June 15, 2017 / 3:44 PM / 6 months ago

Renault-Nissan's Ghosn says no plans for extra bonus scheme

PARIS (Reuters) - Renault-Nissan (RENA.PA) (7201.T) has no current plans to introduce an additional bonus scheme for executives at the carmaking alliance, Chairman Carlos Ghosn said on Thursday.

FILE PHOTO: Carlos Ghosn, CEO of Renault-Nissan Alliance attends the World Economic Forum (WEF) annual meeting in Davos, Switzerland January 20, 2017. REUTERS/Ruben Sprich

Ghosn made the comments at Renault’s annual shareholder meeting after Reuters reported that alliance bankers had drawn up plans designed to channel millions of euros in extra, undisclosed bonuses to Ghosn and other managers via a specially created service company.

“This is the document of a consultant who came to make a certain number of proposals,” Ghosn said. “We are open to proposals, but that doesn’t mean when we listen to an idea that we are going to put it into practice.”

The incentive plan proposal has not been put to the Renault board or executive committee, Ghosn said, adding that no decision was expected any time soon on such a scheme.

The preliminary proposal drew criticism from some investors already concerned about compensation, governance issues and an ongoing French criminal probe into allegations of systematic Renault diesel emissions fraud. The company has denied any wrongdoing.

“Such a scheme would bypass the Renault and Nissan shareholders,” Dieter Waizenegger, head of the activist CtW Investment Group, told Le Monde newspaper ahead of the meeting. “It violates every principle of transparency.”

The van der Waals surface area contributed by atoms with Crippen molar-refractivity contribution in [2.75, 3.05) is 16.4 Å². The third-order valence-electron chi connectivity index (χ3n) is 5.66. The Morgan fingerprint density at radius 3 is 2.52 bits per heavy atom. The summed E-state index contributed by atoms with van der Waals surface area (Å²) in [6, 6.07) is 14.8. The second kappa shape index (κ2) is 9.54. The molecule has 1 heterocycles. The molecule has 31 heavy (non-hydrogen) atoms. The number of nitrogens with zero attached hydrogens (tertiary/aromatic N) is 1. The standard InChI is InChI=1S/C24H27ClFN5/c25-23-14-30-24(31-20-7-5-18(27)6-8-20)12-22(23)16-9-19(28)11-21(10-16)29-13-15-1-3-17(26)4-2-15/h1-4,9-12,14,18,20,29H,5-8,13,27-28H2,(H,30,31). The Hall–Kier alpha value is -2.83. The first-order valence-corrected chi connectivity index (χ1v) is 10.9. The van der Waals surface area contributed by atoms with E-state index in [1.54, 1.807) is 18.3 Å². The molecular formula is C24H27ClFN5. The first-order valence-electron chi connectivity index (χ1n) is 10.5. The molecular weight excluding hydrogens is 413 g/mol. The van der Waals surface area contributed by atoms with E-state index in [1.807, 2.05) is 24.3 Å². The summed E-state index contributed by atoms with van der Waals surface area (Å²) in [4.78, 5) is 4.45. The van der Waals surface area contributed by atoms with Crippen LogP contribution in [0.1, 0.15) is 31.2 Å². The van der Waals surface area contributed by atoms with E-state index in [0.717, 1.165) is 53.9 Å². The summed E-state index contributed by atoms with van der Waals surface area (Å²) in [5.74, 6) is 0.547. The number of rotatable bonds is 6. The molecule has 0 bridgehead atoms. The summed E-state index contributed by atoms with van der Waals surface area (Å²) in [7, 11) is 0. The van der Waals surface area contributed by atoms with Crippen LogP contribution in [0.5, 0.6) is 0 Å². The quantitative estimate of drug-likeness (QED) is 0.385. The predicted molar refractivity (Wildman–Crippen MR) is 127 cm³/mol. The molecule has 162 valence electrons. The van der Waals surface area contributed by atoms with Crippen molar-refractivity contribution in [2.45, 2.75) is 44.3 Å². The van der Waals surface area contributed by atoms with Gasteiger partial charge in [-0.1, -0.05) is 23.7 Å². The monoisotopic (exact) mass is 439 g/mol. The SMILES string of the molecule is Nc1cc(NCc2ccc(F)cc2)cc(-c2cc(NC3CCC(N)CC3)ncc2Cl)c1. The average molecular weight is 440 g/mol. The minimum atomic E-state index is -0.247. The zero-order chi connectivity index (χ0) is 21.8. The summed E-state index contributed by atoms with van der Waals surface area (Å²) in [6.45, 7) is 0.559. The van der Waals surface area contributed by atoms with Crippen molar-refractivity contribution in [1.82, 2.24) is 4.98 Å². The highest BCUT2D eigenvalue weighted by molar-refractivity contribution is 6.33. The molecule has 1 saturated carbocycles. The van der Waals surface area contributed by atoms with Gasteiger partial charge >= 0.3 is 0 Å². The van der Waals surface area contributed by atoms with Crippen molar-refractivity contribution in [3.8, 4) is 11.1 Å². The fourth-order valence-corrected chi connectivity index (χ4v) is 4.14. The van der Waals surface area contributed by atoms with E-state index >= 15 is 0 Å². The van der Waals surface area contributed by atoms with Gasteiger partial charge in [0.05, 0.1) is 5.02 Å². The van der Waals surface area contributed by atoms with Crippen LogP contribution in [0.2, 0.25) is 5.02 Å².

Under the incentive plan proposal reported by Reuters, the alliance partners and Nissan-controlled Mitsubishi (7211.T) would pay a share of synergies into an independent Dutch-registered company for redistribution to their executives, with one-third reserved for Ghosn and a few top managers.

    The arrangement would avoid any legal obligation to disclose the compensation to shareholders, according to the presentation by investment banking firm Ardea Partners. Ardea was founded last year by Christopher Cole, a former Goldman Sachs co-chairman and a trusted Ghosn adviser, who has worked for him on past deal studies.

    Renault shareholders approved Ghosn’s 7.06 million euro (6.17 million pounds) CEO salary in a narrow 53-47 vote on Thursday, a year after their rejection of his 2015 payout forced a 20 percent variable-pay cut.

    Ghosn also received a similar package as Nissan CEO, a role he relinquished in April as he prepares to hand over operational leadership of the alliance, while likely staying on in one or more chairman roles.

    Reporting by Laurence Frost; Editing by Edmund Blair and David Evans

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